It was a busy night for caregivers in the skilled nursing facility at Oak Hammock, a retirement community connected to the University of Florida. Two new patients had been admitted who required immediate attention. Two long-term residents were having a difficult night, pressing their call lights repeatedly so the nurses’ aides would attend to them.
Their requests ranged from something falling on the floor, to complaints about pain, to help going to the restroom.
Lorraine Scott, 22, a certified nursing assistant, or CNA, was one of the staffers on duty. Although this night was unusually tough, Scott maintained her cool.
“If you like people, it is a good job to have,” Scott said. “A lot of coworkers are mothers, and it makes total sense. They have experience. You just need to know how to take care of other people.”
Scott and other young CNAs like her are helping to fill the gap in caregiving after the pandemic left many nursing homes and long-term care facilities short of staff. In some cases, homes were compelled to close. The situation has driven caregiving professionals and experts to a consensus view of the growing dilemma in Florida and across the country.
“I think we are in a huge crisis,” said David Grabowski, an expert in long-term care and health care policy at Harvard Medical School, who said it has simmered under the surface until now. “In some parts of the country, nursing homes can’t find the staff that they need. And family members are struggling to provide care for their loved ones.”
Grabowski said the care industry has yet to meet the challenge, with staffing at nursing homes still down by about 350,000 nationwide.
According to the U.S. Census Bureau, more than 56 million people—or about 17% of the U.S. population—are over age 65. Florida has among the highest shares, with 21% of the state’s 21 million residents over age 65. In Alachua County, 15.2% of residents are at least 65.
Those numbers are only going to increase in the coming years: Every day some 10,000 Baby Boomers turn 65, and 7 out of 10 are expected to need long-term care.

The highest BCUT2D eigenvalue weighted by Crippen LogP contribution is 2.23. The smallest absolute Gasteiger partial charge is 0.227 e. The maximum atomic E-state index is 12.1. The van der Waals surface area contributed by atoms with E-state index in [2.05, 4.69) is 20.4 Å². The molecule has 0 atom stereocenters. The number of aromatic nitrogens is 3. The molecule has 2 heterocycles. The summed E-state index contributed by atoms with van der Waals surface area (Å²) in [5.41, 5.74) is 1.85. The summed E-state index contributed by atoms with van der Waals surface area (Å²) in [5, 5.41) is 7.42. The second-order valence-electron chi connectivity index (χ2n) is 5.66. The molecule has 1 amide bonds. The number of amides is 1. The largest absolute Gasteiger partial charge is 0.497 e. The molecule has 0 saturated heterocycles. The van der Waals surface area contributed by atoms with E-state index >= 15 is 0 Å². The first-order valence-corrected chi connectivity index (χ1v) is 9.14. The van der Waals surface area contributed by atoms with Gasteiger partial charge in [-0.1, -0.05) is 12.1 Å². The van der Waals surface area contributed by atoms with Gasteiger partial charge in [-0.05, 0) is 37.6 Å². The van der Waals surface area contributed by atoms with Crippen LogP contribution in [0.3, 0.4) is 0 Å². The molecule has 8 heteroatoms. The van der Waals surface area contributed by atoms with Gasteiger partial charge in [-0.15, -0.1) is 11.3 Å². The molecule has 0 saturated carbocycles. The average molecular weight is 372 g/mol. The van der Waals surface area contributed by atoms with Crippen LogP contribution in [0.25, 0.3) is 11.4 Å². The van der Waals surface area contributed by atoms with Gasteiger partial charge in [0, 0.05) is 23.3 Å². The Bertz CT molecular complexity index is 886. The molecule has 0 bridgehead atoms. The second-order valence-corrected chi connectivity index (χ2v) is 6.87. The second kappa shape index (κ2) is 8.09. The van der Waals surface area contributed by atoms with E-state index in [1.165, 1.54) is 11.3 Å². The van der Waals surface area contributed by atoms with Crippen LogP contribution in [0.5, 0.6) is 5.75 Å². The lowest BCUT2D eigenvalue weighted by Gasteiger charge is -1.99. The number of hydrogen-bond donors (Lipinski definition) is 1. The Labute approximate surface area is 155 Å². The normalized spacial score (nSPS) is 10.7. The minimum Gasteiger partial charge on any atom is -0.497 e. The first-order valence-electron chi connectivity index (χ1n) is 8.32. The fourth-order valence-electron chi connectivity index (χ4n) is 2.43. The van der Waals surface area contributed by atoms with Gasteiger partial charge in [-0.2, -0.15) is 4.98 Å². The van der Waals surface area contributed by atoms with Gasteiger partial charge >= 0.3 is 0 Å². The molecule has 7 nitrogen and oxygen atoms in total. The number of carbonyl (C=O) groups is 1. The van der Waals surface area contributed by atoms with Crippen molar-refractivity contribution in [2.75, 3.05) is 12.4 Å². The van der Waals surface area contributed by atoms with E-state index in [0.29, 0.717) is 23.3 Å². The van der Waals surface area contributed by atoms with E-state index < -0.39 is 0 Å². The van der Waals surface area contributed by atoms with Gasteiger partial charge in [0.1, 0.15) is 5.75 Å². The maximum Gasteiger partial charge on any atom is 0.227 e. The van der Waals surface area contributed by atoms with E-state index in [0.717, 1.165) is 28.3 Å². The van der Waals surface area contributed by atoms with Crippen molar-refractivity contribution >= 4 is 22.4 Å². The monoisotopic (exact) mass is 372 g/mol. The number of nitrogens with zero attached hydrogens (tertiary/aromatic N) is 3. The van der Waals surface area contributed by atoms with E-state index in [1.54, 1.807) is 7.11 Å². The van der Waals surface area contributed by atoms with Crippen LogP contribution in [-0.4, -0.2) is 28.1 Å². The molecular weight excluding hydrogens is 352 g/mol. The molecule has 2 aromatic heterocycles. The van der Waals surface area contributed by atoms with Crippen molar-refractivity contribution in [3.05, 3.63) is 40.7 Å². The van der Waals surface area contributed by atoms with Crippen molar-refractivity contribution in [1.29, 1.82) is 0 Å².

“We are not getting out of the crisis,” Grabowski said. “It’s a caregiving crisis, but also an affordability crisis. We need to allow individuals to make real choices. Our system now is a road to nowhere. Hard to navigate and not really a lot of answers. “
Family caregiving is increasingly popular as fewer nursing homes and long-term care facilities exist in the post-COVID era—and while the costs of long-term care continue to soar.
“It is affecting people’s ability to age in place or form aging communities,” said Susan C. Reinhard, a senior vice president at AARP, who directs its Public Policy Institute. She said outside of closures and affordability, the workforce shortages are also limiting choices: “It really and truly is a crisis, especially if you have no one to take care of you at home.”
Gainesville’s Elder Options is working to address the dilemma, offering training geared to family caregivers several times a month. The nonprofit organization, which services 16 counties in North Central Florida, also hosted a Nov. 2 conference on the future of caregiving to kick off National Family Caregiving Month.
Johnnie Jones III, Elder Options’ coordinator of caregiving training and support, said about 50 people attended that event, most of whom are informal family caregivers.
“We can highlight trends and legal matters, technology and assistive devices for family caregivers, things designed to make their lives easier and their caregiving journey less stressful,” he said. “The idea is to improve functionality so people can have better access and enjoy more things.”
Many people in Gainesville are already caring for their aging parents, and some of those caregivers are aging themselves. One Gainesville resident, already in her 60s has brought her 80-something mother into her home. She pays her granddaughter and a neighbor to help when she is at work.
But family caregiving comes with a price that goes beyond dollars. A report that Well Florida Council prepared for the Alachua County Department of Health in 2020 found that a growing aging population may lead to increasing caregiver burden, contributing to poor economic and physical well-being of caregivers.